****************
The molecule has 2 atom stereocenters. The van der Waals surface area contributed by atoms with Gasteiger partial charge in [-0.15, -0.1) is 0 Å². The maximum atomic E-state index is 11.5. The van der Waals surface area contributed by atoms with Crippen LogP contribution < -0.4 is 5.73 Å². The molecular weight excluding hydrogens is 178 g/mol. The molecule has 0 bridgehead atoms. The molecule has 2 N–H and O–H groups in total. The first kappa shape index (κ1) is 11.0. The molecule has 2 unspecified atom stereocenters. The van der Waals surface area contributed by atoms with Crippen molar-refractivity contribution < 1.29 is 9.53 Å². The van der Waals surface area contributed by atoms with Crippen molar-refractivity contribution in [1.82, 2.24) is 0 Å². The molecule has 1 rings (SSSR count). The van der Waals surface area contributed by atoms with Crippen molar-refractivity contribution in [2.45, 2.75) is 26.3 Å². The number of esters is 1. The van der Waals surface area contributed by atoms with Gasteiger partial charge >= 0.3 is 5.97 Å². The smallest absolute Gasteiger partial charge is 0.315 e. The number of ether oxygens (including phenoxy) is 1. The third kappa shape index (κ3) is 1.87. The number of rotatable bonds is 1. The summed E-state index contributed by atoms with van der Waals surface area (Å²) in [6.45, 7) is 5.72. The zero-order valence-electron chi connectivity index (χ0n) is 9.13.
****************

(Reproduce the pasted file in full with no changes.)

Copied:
The molecule has 2 atom stereocenters. The van der Waals surface area contributed by atoms with Gasteiger partial charge in [-0.15, -0.1) is 0 Å². The maximum atomic E-state index is 11.5. The van der Waals surface area contributed by atoms with Crippen LogP contribution < -0.4 is 5.73 Å². The molecular weight excluding hydrogens is 178 g/mol. The molecule has 0 bridgehead atoms. The molecule has 2 N–H and O–H groups in total. The first kappa shape index (κ1) is 11.0. The molecule has 2 unspecified atom stereocenters. The van der Waals surface area contributed by atoms with Crippen molar-refractivity contribution < 1.29 is 9.53 Å². The van der Waals surface area contributed by atoms with Crippen molar-refractivity contribution in [1.82, 2.24) is 0 Å². The molecule has 1 rings (SSSR count). The van der Waals surface area contributed by atoms with Crippen molar-refractivity contribution in [2.45, 2.75) is 26.3 Å². The number of esters is 1. The van der Waals surface area contributed by atoms with Gasteiger partial charge >= 0.3 is 5.97 Å². The smallest absolute Gasteiger partial charge is 0.315 e. The number of ether oxygens (including phenoxy) is 1. The third kappa shape index (κ3) is 1.87. The number of rotatable bonds is 1. The summed E-state index contributed by atoms with van der Waals surface area (Å²) in [6.45, 7) is 5.72. The zero-order valence-electron chi connectivity index (χ0n) is 9.13.